There are categories of wage loss benefits depending on the degree of disability, and the stage of your disability. Initially, an injured worker who cannot work during the treatment and recovery phase is entitled to temporary total disability benefits (TTD). TTD benefits are paid at 2/3 of your average weekly wages, and capped at the state’s average weekly wage. TTD benefit law is found at MCA 39-71-701. A recovering worker who is working through recovery, but part-time, may be entitled to temporary partial disability (TPD). MCA 39-71-712.
Once an injured worker recovers to a point of medical stability – in common terms, “as good as you’re going to get” – a determination is made. Either a worker can: 1) go back to work without a wage loss; 2) go back to work but with a permanent wage loss; or, 3) is totally unable to work.
1 – A worker who can return to work without wage loss is not entitled to permanent wage loss benefits, but may receive an impairment award depending on the extent of impairment. MCA 39-71-703(2).
2 – A worker who can return to work but suffers a permanent decrease in wages is entitled to permanent partial disability benefits (PPD). PPD is capped at half the state’s average weekly wage, and paid based on a percentage formula of 400 weeks. PPD benefits are set forth in MCA 39-71-703.
3 – A worker who is totally unable to work receive permanent total disability benefits (PTD). PTD benefits are paid at a rate of 2/3 of your average weekly wages, capped at the state’s average weekly wage. PTD benefits are paid until a worker is considered retired, defined as receipt or eligibility to receive social security retirement benefits. PTD benefits are set forth in MCA 39-71-702.
There are many more specific aspects of each wage loss benefits. Wage loss benefits are the source of countless disputes and if you have any issue with wage loss benefits you should contact a lawyer immediately.
#5 – Montana Work Comp Settlement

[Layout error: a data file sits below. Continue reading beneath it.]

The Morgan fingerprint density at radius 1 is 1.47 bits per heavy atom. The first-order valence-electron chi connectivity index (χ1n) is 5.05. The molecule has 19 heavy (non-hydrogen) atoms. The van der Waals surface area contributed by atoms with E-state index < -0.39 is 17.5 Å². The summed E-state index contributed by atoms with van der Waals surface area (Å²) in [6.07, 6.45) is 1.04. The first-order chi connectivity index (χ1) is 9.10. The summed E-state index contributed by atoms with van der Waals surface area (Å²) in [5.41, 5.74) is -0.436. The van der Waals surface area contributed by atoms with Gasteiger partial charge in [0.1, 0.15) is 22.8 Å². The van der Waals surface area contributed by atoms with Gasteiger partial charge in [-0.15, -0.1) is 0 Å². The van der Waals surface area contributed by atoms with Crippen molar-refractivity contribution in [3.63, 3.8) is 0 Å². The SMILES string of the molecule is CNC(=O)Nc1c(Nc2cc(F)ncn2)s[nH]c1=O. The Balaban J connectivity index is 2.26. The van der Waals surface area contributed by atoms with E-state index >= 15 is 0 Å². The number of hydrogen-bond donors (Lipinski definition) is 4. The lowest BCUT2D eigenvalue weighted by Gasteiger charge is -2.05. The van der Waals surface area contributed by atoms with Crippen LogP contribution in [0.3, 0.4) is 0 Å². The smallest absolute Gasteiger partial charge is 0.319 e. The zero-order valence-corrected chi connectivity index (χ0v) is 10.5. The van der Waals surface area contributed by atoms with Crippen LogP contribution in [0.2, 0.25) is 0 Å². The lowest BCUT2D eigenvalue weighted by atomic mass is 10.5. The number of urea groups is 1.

One of the most common questions I get is regarding Montana work comp settlements. When to settle, and the amount of settlement, are critical determinations. You should strongly consider contacting a lawyer before deciding to settle a workers’ compensation claim. I rarely review settlement offers from unrepresented claimants, without seeing a way that I could increase the amount. You should also be very careful about deciding to settle, because it may have unforeseen consequences.
Settlements require approval from either the Employment Relations Division, or the Montana Workers’ Compensation Court. Settlements can take many forms, including reserving medical benefits, settling all benefits, and some in between. Montana work comp settlements are far too complex and case specific to discuss here, but PLEASE contact a lawyer before agreeing to any settlement. We can likely get you more money, or advise against making a costly decision.
At Duckworth Law we fight back against insurance companies, and fight daily for the injured workers we represent. The Montana work comp Act is complex, and an experienced attorney is essential to make sure you receive the benefits you deserve. Insurers and employers will discourage injured workers from hiring lawyers, which only makes it easier for them to perpetuate the ongoing efforts to reduce benefits.
Fight back. Every case and claim is different, and if you have any questions about your claim, contact our firm.